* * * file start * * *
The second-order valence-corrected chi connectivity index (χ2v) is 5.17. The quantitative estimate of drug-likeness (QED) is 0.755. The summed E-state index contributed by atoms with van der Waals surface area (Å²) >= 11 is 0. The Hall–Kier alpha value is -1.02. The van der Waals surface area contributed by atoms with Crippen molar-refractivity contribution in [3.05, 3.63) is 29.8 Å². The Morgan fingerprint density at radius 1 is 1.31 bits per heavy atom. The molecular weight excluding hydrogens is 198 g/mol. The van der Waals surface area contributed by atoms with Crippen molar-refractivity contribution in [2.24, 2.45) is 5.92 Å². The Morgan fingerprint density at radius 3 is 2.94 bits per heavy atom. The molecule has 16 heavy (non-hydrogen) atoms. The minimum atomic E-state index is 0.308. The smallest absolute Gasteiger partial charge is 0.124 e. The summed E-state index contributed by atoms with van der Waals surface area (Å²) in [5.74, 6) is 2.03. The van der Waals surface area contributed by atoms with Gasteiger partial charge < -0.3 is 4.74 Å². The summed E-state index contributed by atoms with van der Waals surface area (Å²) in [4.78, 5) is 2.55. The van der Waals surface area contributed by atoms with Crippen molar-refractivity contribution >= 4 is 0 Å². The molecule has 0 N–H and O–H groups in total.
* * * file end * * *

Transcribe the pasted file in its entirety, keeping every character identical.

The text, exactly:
The second-order valence-corrected chi connectivity index (χ2v) is 5.17. The quantitative estimate of drug-likeness (QED) is 0.755. The summed E-state index contributed by atoms with van der Waals surface area (Å²) >= 11 is 0. The Hall–Kier alpha value is -1.02. The van der Waals surface area contributed by atoms with Crippen molar-refractivity contribution in [3.05, 3.63) is 29.8 Å². The Morgan fingerprint density at radius 1 is 1.31 bits per heavy atom. The molecular weight excluding hydrogens is 198 g/mol. The van der Waals surface area contributed by atoms with Crippen molar-refractivity contribution in [2.24, 2.45) is 5.92 Å². The Morgan fingerprint density at radius 3 is 2.94 bits per heavy atom. The molecule has 16 heavy (non-hydrogen) atoms. The minimum atomic E-state index is 0.308. The smallest absolute Gasteiger partial charge is 0.124 e. The summed E-state index contributed by atoms with van der Waals surface area (Å²) in [5.74, 6) is 2.03. The van der Waals surface area contributed by atoms with Gasteiger partial charge < -0.3 is 4.74 Å². The summed E-state index contributed by atoms with van der Waals surface area (Å²) in [4.78, 5) is 2.55. The van der Waals surface area contributed by atoms with Crippen molar-refractivity contribution >= 4 is 0 Å². The molecule has 0 N–H and O–H groups in total.